European Union finance ministers plan to agree on Monday on a coordinated economic response to the coronavirus pandemic, with the European Commission forecasting the effects of the virus could push the EU into a recession.
The action would be a coordinated stepping up of the EU’s response — so far composed of a variety of national measures by its 27 member governments and a suspension of any EU limits on national government spending, if related to the epidemic.
The so-called Eurogroup of ministers will discuss by videoconference how to limit the effects of the spread of the COVID-19 virus, which has already caused lockdowns in Germany, Italy, Spain, Denmark, the Czech Republic and Poland and caused curbs on businesses and the movement of people in many countries.
“Our Monday Eurogroup will be dedicated to the Covid19 response,” the chairman of euro zone finance ministers, Mario Centeno of Portugal, said on Twitter. “The bulk of the initial policy action lies in the capitals, but I will lead our group to agree on comprehensive and coordinated EU economic policy response to this health crisis,” he said.
The economic challenge facing the 27-nation bloc and the 19 countries sharing the euro is similar to the sub-prime mortgage crisis in the United States that hit Europe in 2008.
At that time, expecting a recession in 2009, EU leaders agreed to pump in 1.5% of the bloc’s GDP, or 200 billion euros, into the economy to prevent it. The euro zone economy shrank 4.4% year-on-year anyway, but the extra spending might have limited the size of the recession.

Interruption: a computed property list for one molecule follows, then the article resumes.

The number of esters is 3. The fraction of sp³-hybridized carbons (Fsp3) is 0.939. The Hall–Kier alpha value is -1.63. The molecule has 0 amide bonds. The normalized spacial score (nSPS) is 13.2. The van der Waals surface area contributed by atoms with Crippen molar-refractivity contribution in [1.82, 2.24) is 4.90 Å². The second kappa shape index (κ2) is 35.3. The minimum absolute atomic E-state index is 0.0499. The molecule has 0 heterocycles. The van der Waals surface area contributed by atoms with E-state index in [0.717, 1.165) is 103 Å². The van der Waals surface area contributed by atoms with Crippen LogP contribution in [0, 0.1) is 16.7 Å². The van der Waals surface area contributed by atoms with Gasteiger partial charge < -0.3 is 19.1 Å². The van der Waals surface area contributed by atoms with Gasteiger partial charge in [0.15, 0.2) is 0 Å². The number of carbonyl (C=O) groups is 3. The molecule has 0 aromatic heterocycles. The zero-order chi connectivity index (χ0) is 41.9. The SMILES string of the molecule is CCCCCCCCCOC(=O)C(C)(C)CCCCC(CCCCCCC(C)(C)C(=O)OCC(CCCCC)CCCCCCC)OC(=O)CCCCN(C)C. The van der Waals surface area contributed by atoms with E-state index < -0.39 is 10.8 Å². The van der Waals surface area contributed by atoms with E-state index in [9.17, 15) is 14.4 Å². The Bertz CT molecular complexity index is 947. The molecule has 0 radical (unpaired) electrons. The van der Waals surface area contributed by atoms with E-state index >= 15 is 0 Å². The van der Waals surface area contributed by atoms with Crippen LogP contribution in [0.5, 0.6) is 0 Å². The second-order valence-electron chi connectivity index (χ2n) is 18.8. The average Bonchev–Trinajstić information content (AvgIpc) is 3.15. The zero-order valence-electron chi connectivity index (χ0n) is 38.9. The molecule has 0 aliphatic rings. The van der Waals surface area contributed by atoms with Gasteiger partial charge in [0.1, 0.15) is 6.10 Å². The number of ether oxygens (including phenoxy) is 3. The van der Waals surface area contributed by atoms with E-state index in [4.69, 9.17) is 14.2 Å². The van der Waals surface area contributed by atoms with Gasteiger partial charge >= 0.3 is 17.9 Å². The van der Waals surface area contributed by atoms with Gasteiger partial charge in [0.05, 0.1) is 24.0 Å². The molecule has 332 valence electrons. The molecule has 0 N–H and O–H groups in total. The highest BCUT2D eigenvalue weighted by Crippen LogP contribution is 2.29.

With the coronavirus now putting whole sectors of the economy out of action, the European Commission said on Friday that the EU and the euro zone would very likely go into recession this year, even though it forecast only a month earlier euro zone growth at 1.2% in 2020 and 2021.
The European Central Bank, which took its own steps last week, has called on euro zone governments to mount an ambitious and coordinated fiscal response — so far lacking.
Individually, Germany has announced the most ambitious steps so far, promising on Friday half a trillion euros in guarantees for business – and more if needed – in a four-point plan that won praise from economists.
France also promised support to its firms and Italy will allocate 25 billion euros to firms and families.
“In the ideal world, of course, such fiscal measures should have been pan-European, or at least coordinated and announced across the euro zone,” said Erik Nielsen, chief economist at UniCredit Bank in London.
He added the German and French steps should ideally be taken up by others, especially Italy, because of how hard the Italian economy had been hit and how dependent it was on small and medium sized companies. Separately, the European Commission proposed last Friday a 37 billion euro investment initiative .